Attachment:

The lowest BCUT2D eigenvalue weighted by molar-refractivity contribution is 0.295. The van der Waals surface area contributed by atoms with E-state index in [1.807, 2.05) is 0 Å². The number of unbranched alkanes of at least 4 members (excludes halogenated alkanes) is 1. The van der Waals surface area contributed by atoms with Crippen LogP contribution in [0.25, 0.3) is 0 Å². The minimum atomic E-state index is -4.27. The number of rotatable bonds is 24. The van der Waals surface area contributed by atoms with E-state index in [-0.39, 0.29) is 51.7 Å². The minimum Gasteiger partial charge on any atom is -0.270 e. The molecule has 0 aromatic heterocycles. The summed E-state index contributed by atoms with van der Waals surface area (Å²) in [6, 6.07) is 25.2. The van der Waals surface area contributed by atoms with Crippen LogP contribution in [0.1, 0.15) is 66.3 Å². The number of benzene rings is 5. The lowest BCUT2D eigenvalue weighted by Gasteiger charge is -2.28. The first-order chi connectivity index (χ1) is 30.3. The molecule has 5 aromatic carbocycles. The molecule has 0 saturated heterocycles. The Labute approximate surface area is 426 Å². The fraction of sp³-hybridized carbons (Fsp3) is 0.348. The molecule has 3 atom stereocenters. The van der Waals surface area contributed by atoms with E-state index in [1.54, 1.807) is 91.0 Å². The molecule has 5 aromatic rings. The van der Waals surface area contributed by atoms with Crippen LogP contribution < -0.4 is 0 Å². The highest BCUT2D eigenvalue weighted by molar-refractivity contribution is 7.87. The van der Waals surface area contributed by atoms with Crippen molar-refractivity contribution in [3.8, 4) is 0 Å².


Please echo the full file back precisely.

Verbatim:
The lowest BCUT2D eigenvalue weighted by molar-refractivity contribution is 0.295. The van der Waals surface area contributed by atoms with E-state index in [1.807, 2.05) is 0 Å². The number of unbranched alkanes of at least 4 members (excludes halogenated alkanes) is 1. The van der Waals surface area contributed by atoms with Crippen LogP contribution in [0.25, 0.3) is 0 Å². The minimum atomic E-state index is -4.27. The number of rotatable bonds is 24. The van der Waals surface area contributed by atoms with E-state index in [-0.39, 0.29) is 51.7 Å². The minimum Gasteiger partial charge on any atom is -0.270 e. The molecule has 0 aromatic heterocycles. The summed E-state index contributed by atoms with van der Waals surface area (Å²) in [6, 6.07) is 25.2. The van der Waals surface area contributed by atoms with Crippen LogP contribution in [0.1, 0.15) is 66.3 Å². The number of benzene rings is 5. The lowest BCUT2D eigenvalue weighted by Gasteiger charge is -2.28. The first-order chi connectivity index (χ1) is 30.3. The molecule has 5 aromatic carbocycles. The molecule has 0 saturated heterocycles. The Labute approximate surface area is 426 Å². The fraction of sp³-hybridized carbons (Fsp3) is 0.348. The molecule has 3 atom stereocenters. The van der Waals surface area contributed by atoms with E-state index in [1.54, 1.807) is 91.0 Å². The molecule has 5 aromatic rings. The van der Waals surface area contributed by atoms with Crippen LogP contribution < -0.4 is 0 Å². The highest BCUT2D eigenvalue weighted by molar-refractivity contribution is 7.87. The van der Waals surface area contributed by atoms with Crippen molar-refractivity contribution in [3.8, 4) is 0 Å².